Dear Speaker Madigan, Majority Leader Currie, Minority Leader Durkin, and Assembly Members:
On behalf of National Taxpayers Union’s (NTU) thousands of supporters across Illinois, I write to express our serious concerns over HB 4900, the tragically misnamed Illinois Generic Drug Pricing Fairness Act, which the Assembly will soon consider. While patient and provider advocates may object to the bill over its implications for health care, this legislation is an ill-advised response to a misperceived issue, on economic and fiscal policy grounds alone,. HB 4900 contemplates what is effectively a price control and business micromanagement regime administered by the heavy hand of government. Generic pharmaceutical companies would be dragooned into making detailed reports to the Attorney General on common pricing decisions should the bill’s provisions regarding “unconscionable” acts of “price gouging” be triggered (or merely suspected by authorities). Just like the onerous tax policies NTU works to reform, burdensome government mandates on businesses can drive up compliance costs, deter economic development, and in turn, affect the finances of families across the state.
This legislative response, to a few high-profile reports of price increases in a limited number of off-patent or generic drugs, is fundamentally flawed. The reality is that drug prices in general, and generic prices in particular, are not the root cause of perceived or actual rises in health care costs – they are simply rare but visible manifestations that grab headlines. Indeed, according to annual federal data reported by the Centers for Medicare and Medicaid Services, the share of National Health Expenditures attributable to prescription drugs have for decades hovered near 10 percent, well behind costs such as hospital care or physician charges. In fact, the increased utilization of generics, currently accounting for about 9 of every 10 prescriptions but only one-fourth of total drug costs, is the primary reason why this proportion has remained consistent even as expensive life-saving discoveries have entered the market.
Beyond the obvious consequences for consumers, taxpayers have an abiding interest in ensuring that public policy respects this balance between generics and innovator drugs. While the former helps to keep outlays for programs such as Medicaid from growing even further out of control, the latter provides cures that obviate budget-crunching treatments, such as long hospital stays and intricate surgeries. Placing heavier burdens of doing business in your state on generic and off-patent firms will tamper with these benefits, endangering not only patients’ health but taxpayers’ wealth in the near term.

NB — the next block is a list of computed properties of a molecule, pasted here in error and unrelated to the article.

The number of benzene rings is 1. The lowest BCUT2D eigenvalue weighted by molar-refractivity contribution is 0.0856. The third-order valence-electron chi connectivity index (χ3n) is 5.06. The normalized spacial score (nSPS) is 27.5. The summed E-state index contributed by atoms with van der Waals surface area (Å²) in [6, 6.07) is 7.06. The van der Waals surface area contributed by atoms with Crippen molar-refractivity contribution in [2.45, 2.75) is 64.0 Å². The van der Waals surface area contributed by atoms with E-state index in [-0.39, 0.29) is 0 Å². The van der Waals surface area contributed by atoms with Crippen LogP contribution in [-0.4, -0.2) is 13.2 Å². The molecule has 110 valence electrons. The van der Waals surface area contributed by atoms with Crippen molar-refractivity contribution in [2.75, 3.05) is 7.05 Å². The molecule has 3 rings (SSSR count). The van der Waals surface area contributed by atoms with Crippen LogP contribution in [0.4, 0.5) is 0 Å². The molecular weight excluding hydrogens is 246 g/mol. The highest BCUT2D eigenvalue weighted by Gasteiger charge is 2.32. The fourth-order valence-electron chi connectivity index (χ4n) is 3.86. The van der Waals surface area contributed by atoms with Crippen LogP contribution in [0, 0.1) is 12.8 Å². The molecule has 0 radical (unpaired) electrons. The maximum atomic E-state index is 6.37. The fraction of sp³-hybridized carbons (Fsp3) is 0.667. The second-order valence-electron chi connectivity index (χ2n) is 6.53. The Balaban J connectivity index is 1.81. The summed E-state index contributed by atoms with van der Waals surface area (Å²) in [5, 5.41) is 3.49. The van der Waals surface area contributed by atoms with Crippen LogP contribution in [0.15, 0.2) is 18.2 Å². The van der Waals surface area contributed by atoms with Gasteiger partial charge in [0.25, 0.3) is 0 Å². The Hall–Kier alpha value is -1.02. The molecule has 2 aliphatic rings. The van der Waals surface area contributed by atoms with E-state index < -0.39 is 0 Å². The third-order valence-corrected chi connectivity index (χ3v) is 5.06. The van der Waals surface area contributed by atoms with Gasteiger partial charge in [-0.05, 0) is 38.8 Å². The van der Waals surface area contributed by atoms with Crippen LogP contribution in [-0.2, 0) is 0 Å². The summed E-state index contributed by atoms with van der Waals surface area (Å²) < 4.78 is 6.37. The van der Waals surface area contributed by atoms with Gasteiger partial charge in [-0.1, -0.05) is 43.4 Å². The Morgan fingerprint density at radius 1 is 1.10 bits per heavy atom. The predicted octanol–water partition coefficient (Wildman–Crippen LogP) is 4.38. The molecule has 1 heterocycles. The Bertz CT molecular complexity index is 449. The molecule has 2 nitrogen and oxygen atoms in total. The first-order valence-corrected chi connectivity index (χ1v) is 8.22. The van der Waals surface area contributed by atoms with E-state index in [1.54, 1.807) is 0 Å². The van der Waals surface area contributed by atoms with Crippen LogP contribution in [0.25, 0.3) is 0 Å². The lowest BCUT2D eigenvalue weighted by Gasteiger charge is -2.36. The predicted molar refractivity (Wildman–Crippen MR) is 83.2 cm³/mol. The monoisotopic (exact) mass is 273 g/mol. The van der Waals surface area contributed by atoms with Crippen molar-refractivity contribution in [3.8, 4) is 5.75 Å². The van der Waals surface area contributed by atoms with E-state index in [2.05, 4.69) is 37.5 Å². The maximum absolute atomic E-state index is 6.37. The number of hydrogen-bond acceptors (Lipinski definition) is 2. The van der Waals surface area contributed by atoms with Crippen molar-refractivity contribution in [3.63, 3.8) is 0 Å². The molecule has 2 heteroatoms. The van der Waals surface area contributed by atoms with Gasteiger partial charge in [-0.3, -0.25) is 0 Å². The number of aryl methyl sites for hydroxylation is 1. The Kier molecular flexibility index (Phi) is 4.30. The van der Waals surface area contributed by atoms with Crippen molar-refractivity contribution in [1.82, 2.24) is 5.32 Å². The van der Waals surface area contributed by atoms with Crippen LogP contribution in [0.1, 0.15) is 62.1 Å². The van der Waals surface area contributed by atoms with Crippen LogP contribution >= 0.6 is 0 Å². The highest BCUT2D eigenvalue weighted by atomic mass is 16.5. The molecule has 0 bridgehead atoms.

In addition, the bureaucracy required to pursue the dictates of HB 4900 will lack sufficient checks and balances. To give just one example, while proprietary financial data of companies is exempt from normal disclosure requirements, the Attorney General in collusion with the courts could reveal such information in any proceedings deemed (by them) to be “in the public interest.” In this kind of arbitrary environment where government has virtually all the power and business has virtually all the burdens, potential start-ups in any field considering Illinois for their location will be tempted to look elsewhere, opting for states that do not impose such capricious market controls.
The Land of Lincoln can ill afford to be re-taught this hard lesson. In 2015 Illinois had a state and local tax burden of 11.3 percent of personal income, well above the national average of 10.1 percent and by far the highest in the Great Lakes region. It also places a mediocre 29th on Tax Foundation’s 50-state comprehensive business tax climate index. Given these indicators, Illinois officials should be working to tear down impediments to prosperity for residents, rather than building new ones.
Illinois has flirted with dubious drug price “crackdowns” before, such as the state’s ill-fated attempt to import prescription drugs from Canada that was terminated for lack of participation in 2008. Ironically, one reason that participation was so low had to do with generic availability, which reduced the attractiveness of imported branded drugs. While HB 4900 takes a different approach, the result will be similar: little to no savings for consumers or taxpayers, and likely higher costs as providers become wary of selling in the Illinois market.
Those who believe Illinois is “too big” for businesses to leave should bear in mind the exodus of population, activity, and money from the state due in no small part to decades of tax increases and hostile regulatory schemes. One need only recall the fate of small online companies suffered when Illinois enacted its 2011 “affiliate nexus” law and companies such as Amazon and Overstock had no choice but to sever their relationships with those “mom and pop” businesses. Subsequent court rulings and modifications to that law in response have not completely reversed the damage done to the state’s private sector.
It is time to recognize economic and fiscal common sense, by rejecting the policies concocted by HB 4900. The future health of all sectors in the state’s economy, and by extension the well-being of taxpayers, is at stake. Thank you for your consideration.